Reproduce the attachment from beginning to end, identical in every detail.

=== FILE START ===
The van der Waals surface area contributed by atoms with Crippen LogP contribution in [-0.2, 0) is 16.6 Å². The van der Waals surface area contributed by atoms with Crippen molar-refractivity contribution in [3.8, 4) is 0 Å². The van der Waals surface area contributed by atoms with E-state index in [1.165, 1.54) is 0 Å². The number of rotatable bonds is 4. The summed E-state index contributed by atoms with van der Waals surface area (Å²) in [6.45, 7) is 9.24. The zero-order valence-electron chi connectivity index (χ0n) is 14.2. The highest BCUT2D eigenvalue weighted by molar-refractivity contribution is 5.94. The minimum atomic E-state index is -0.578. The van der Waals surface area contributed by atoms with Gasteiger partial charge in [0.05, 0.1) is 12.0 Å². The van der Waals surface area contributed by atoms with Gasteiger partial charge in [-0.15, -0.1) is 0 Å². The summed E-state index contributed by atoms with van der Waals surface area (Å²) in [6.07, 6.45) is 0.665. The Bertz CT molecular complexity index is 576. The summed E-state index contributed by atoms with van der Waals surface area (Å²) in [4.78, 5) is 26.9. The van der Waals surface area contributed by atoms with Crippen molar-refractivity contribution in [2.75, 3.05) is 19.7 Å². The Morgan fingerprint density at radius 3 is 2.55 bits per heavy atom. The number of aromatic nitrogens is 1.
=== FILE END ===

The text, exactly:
The van der Waals surface area contributed by atoms with Crippen LogP contribution in [-0.2, 0) is 16.6 Å². The van der Waals surface area contributed by atoms with Crippen molar-refractivity contribution in [3.8, 4) is 0 Å². The van der Waals surface area contributed by atoms with E-state index in [1.165, 1.54) is 0 Å². The number of rotatable bonds is 4. The summed E-state index contributed by atoms with van der Waals surface area (Å²) in [6.45, 7) is 9.24. The zero-order valence-electron chi connectivity index (χ0n) is 14.2. The highest BCUT2D eigenvalue weighted by molar-refractivity contribution is 5.94. The minimum atomic E-state index is -0.578. The van der Waals surface area contributed by atoms with Gasteiger partial charge in [0.05, 0.1) is 12.0 Å². The van der Waals surface area contributed by atoms with Gasteiger partial charge in [-0.15, -0.1) is 0 Å². The summed E-state index contributed by atoms with van der Waals surface area (Å²) in [6.07, 6.45) is 0.665. The Bertz CT molecular complexity index is 576. The summed E-state index contributed by atoms with van der Waals surface area (Å²) in [4.78, 5) is 26.9. The van der Waals surface area contributed by atoms with Crippen molar-refractivity contribution in [2.75, 3.05) is 19.7 Å². The Morgan fingerprint density at radius 3 is 2.55 bits per heavy atom. The number of aromatic nitrogens is 1.